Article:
When branding yourself on social media, always think about your audience. First, follow the accounts that are relevant to your industry or uniquely interesting to you in relation to your work. Be active on those threads and become a part of their conversations. Then, look through a few of their most active followers, and see if there is an alignment with your brand there. You are much more likely to grow your audience through this targeted approach than by blindly following random accounts or buying an audience from a click-farm. While building that audience, consider the look and tone of your branding. Create posts that are cohesive, interesting to others and involving others. Don’t rely on selfies and snapshots of your lunches, alone. This, too, is not one-way communication, and it’s not advertising. You should also be sharing and reposting other people’s quality content. This is an easy way to build your brand and relationships. By sharing someone’s post with a shout out, 1) they’ll appreciate you, 2) they might follow you, and 3) they’ll know you are paying attention.
  • As a Tool for Engaging with Your Audience:
    Once you have blossomed your brand and have a strong, built-in audience, social media becomes an even more valuable asset for engaging with those followers. Anybody can build an initial following, but it takes thoughtful interaction to maintain and continue to build that audience organically. You shouldn’t be talking at people, you need to be talking with In order to do so, ask thought-provoking questions. Jump into other people’s threads and comment with your own authentic thoughts. Be active in a way that can spark other conversations, without making people feel like you are throwing your opinions on them and don’t care about theirs. When a fan or a follower provides feedback, respond graciously. This will show your audience that you are authentic, involved and that you care.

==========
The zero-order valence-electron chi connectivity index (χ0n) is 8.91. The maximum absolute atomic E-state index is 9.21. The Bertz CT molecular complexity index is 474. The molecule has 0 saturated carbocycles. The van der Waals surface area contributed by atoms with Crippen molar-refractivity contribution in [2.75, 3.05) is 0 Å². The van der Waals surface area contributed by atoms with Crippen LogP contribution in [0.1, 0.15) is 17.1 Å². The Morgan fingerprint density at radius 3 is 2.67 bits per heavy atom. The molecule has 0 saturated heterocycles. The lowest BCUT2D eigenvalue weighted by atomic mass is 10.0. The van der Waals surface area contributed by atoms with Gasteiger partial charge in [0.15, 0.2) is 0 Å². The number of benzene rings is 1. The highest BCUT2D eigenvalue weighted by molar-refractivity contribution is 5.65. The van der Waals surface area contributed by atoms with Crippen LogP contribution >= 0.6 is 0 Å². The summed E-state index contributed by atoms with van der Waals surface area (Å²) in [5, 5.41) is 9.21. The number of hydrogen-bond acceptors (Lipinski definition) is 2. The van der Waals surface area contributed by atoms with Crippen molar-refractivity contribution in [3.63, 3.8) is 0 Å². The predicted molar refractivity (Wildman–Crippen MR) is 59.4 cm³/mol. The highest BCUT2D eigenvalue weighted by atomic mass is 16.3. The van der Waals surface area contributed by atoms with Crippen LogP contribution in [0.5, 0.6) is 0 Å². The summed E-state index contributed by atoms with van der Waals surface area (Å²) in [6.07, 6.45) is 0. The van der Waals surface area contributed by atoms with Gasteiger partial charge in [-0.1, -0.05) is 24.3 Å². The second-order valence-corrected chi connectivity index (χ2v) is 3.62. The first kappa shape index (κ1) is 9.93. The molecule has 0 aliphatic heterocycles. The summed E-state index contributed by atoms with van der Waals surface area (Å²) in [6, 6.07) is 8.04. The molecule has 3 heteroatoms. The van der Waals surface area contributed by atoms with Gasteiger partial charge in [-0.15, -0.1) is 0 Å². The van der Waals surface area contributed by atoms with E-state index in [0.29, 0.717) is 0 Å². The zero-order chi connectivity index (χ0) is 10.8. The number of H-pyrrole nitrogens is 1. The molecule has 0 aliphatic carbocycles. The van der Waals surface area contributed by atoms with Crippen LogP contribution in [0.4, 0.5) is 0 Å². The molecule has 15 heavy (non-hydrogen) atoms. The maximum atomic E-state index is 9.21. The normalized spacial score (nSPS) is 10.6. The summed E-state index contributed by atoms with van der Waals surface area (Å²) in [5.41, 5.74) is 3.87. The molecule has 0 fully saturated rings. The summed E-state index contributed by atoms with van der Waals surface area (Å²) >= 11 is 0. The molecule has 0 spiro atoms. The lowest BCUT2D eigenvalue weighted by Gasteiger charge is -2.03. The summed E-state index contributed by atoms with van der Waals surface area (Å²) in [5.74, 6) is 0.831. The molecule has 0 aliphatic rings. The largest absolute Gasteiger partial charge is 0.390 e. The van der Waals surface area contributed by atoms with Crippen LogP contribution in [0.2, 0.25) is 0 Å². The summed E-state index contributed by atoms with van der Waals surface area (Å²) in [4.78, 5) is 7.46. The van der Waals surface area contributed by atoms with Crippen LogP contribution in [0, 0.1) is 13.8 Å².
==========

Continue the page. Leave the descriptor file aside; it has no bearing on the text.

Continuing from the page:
The moral of the story here is: This hybrid process of bringing the real human contact of the “old school” into the new digital era of instant communication and all-access social media is the intersection where both public relations professionals and entertainers need to position themselves. It’s not just limited behind the computer screen; it’s informed by human interaction, with the tool and the vessel of the internet and mobile information that wasn’t available when I first started my career working for the Oakland Raiders. If one should choose to do things the boring and automated way (which I call the “lazy way”) in the hopes of getting coverage or building an audience… well, you’re not going to have a long-lived and prosperous career in PR or entertainment. It won’t pan out for you, because that is not how you build relationships. That’s not how you maintain long-term clients who stay with you for years. Infuse all of your work with meaning, purpose and passion, and you will see every effort extend a lot further.

Stay tuned for more from Special Guest Editor Nicole Rodrigues! @NRPRGroup

Nicole 3

*Nicole Rodrigues is a special brand within the industry, mixing old world service with exciting thoughts on the digital revolution that is social media. ~ JD #SilverandBlack

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About the Author

Editor-in-Chief of The Hype Magazine, Media and SEO Consultant, Journalist, Ph.D. and retired combat vet. 2023 recipient of The President's Lifetime Achievement Award. Partner at THM Media Group. Member of the U.S. Department of Arts and Culture, the United States Press Agency and ForbesBLK.